Testicular cancer: 5 things every man needs to know

July 30, 2017  16:00

Cancer isn’t something anyone wants to spend a lot of time thinking about, yet knowledge is power. When it comes to testicular cancer, acting early has huge implications.

Here are five things every man needs to know:

Testicular cancer is very curable. While a cancer diagnosis is always serious, the good news about testicular cancer is that it is treated successfully in 95 percent of cases. If treated early, that number rises to 98 percent. Although a man’s risk of getting it is 1 in 263, his chance of dying from the disease is only about 1 in 5,000.

Early detection is especially important. Say you have a stage 1 seminoma — a tumor that grows slowly and stays within the testicle — our standard management is observing it with serial exams, blood work, chest X-rays and CT scans. The likelihood of a cure in this circumstance? Virtually 100 percent. Even metastatic testicular cancer is highly curable, typically with a combination of chemotherapy and surgery.

Men between ages 15-35 should do self-exams every month. The best place to do a monthly self-exam? In the shower. It’s easier to notice any potential problems in the shower, the scrotal skin is loose and thin. If you find a swelling or lump in either testicle or in your scrotum — or have pain, discomfort or a feeling of heaviness there — let your doctor know. He or she can determine what the problem is with ultrasound and other tests.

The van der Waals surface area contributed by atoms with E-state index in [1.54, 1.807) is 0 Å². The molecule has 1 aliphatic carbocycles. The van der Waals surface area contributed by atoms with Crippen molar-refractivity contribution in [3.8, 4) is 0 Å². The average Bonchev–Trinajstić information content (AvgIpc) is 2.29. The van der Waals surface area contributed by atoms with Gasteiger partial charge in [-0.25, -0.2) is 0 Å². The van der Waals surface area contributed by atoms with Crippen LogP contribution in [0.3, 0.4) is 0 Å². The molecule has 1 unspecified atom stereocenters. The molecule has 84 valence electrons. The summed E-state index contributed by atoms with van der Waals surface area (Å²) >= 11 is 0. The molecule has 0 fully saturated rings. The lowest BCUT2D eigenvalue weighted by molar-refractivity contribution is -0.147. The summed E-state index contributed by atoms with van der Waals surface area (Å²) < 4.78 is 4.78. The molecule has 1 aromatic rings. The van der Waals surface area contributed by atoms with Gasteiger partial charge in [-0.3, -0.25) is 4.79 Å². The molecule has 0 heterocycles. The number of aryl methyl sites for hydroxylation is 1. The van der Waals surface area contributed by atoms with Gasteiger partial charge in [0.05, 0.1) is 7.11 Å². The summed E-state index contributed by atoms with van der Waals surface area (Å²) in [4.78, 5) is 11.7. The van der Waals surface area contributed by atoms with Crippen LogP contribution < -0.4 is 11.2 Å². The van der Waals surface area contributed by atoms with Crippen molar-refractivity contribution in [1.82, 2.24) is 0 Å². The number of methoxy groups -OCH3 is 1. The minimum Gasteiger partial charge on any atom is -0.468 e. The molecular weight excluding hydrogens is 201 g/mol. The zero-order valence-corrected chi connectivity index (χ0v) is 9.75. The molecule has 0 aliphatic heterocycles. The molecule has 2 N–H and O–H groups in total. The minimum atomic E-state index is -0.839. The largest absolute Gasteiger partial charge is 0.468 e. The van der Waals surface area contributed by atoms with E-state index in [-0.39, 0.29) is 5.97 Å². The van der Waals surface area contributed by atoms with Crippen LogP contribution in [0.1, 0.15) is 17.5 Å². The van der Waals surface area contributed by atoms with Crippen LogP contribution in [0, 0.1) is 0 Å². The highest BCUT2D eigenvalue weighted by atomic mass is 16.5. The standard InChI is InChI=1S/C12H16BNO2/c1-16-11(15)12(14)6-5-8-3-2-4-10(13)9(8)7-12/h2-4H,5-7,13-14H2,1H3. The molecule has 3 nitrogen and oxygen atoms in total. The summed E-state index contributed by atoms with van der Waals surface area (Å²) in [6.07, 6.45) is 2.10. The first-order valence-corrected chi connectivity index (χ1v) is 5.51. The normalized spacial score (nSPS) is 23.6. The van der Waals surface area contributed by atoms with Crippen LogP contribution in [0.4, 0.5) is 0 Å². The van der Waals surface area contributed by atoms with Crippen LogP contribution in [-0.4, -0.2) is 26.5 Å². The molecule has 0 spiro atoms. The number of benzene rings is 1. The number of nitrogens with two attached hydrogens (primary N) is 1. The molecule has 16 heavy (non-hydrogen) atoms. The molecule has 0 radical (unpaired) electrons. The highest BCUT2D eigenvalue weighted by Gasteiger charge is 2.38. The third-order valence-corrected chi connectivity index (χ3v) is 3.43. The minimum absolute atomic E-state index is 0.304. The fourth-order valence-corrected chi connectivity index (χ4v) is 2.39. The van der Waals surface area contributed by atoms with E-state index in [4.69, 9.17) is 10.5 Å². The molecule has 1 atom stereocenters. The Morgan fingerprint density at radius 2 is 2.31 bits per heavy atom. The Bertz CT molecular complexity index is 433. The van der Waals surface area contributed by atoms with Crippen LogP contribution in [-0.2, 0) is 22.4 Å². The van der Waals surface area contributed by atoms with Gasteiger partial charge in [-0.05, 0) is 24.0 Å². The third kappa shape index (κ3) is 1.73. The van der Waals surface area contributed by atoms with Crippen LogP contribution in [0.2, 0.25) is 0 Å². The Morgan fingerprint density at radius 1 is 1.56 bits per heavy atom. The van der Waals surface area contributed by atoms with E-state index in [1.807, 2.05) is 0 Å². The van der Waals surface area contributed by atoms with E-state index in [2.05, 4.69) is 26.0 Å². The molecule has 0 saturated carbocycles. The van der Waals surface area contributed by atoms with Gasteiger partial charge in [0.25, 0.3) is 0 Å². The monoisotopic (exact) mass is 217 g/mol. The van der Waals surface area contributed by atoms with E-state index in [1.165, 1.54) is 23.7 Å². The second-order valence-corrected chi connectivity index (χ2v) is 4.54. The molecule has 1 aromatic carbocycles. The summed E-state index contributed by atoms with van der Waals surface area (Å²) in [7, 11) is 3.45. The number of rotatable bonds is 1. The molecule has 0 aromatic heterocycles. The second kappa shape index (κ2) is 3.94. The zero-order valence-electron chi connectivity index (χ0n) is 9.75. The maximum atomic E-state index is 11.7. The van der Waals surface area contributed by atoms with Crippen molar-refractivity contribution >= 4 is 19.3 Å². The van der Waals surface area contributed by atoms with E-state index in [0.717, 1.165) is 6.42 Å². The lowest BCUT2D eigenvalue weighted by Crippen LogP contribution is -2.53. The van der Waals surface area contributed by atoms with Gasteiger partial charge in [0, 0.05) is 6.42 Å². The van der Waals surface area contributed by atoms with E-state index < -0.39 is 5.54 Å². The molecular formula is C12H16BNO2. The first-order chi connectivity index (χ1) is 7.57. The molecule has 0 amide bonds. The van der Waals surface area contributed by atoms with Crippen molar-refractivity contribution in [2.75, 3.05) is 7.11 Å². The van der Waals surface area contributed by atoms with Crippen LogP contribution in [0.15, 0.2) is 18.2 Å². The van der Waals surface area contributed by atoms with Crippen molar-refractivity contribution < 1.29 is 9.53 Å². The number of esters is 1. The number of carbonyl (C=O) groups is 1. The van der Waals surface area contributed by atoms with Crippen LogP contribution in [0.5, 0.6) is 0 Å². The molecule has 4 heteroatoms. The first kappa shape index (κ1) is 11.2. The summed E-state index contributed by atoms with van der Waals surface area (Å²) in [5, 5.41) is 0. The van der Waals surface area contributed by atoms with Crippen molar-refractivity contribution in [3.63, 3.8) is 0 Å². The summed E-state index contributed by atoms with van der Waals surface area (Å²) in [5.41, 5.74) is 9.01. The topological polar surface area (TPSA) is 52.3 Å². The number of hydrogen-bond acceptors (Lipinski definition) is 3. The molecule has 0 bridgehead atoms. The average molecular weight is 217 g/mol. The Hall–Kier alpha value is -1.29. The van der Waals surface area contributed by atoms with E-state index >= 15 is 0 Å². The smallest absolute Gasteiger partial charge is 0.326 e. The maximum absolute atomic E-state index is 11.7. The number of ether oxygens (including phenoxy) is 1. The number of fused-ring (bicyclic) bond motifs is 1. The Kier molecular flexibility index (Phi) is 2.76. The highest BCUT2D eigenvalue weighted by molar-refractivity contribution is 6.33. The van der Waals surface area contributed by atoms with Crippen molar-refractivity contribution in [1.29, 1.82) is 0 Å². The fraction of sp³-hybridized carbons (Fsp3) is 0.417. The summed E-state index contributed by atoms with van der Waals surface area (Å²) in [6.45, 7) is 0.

Most men diagnosed with testicular cancer can still have children. Men diagnosed with testicular cancer need surgery to remove the affected testicle. This removes the cancer and allows us to find out if you need simple surveillance, radiation or chemotherapy. You only need one testicle to produce sperm and the male sex hormone testosterone, and only 1 to 2 percent of men with testis cancer get it in both testicles. Most testis cancer patients can have children because usually the opposite testicle makes a normal amount of sperm.

In most cases, recurrence after testicular cancer is low. Ideally, you’ll catch the problem early and surveillance — careful watching and waiting — will be the post-operative plan. If you had a low-stage tumor the main time for recurrence of the cancer is in the first two years. If you go that long cancer-free, the risk of recurrence is extremely low, about 1 percent.  If you’re diligent and keep the appointments with your doctor to keep an eye on it, you shouldn’t run into trouble.

A cancer diagnosis is never a feel-good moment. But it’s important that you know that testicular cancer is one of the most treatable cancers out there.

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